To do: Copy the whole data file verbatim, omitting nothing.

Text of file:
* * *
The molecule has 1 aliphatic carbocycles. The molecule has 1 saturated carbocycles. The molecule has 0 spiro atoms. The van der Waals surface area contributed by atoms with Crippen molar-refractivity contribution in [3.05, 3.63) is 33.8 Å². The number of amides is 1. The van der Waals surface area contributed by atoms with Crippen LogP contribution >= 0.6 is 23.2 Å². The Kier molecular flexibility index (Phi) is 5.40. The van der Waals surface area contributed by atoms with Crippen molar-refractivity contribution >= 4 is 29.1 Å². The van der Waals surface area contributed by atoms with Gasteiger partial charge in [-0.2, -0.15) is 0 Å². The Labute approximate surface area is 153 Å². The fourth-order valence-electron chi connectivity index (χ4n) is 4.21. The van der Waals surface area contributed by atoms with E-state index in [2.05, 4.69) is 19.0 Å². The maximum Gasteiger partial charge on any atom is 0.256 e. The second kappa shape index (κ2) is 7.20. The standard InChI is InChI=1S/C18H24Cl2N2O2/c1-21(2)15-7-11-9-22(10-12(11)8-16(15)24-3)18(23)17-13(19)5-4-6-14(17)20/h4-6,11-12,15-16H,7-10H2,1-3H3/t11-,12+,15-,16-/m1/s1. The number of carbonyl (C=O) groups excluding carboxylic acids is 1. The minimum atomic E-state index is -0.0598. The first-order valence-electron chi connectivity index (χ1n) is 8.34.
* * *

The molecule has 1 aliphatic carbocycles. The molecule has 1 saturated carbocycles. The molecule has 0 spiro atoms. The van der Waals surface area contributed by atoms with Crippen molar-refractivity contribution in [3.05, 3.63) is 33.8 Å². The number of amides is 1. The van der Waals surface area contributed by atoms with Crippen LogP contribution >= 0.6 is 23.2 Å². The Kier molecular flexibility index (Phi) is 5.40. The van der Waals surface area contributed by atoms with Crippen molar-refractivity contribution >= 4 is 29.1 Å². The van der Waals surface area contributed by atoms with Gasteiger partial charge in [-0.2, -0.15) is 0 Å². The Labute approximate surface area is 153 Å². The fourth-order valence-electron chi connectivity index (χ4n) is 4.21. The van der Waals surface area contributed by atoms with E-state index in [2.05, 4.69) is 19.0 Å². The maximum Gasteiger partial charge on any atom is 0.256 e. The second kappa shape index (κ2) is 7.20. The standard InChI is InChI=1S/C18H24Cl2N2O2/c1-21(2)15-7-11-9-22(10-12(11)8-16(15)24-3)18(23)17-13(19)5-4-6-14(17)20/h4-6,11-12,15-16H,7-10H2,1-3H3/t11-,12+,15-,16-/m1/s1. The number of carbonyl (C=O) groups excluding carboxylic acids is 1. The minimum atomic E-state index is -0.0598. The first-order valence-electron chi connectivity index (χ1n) is 8.34.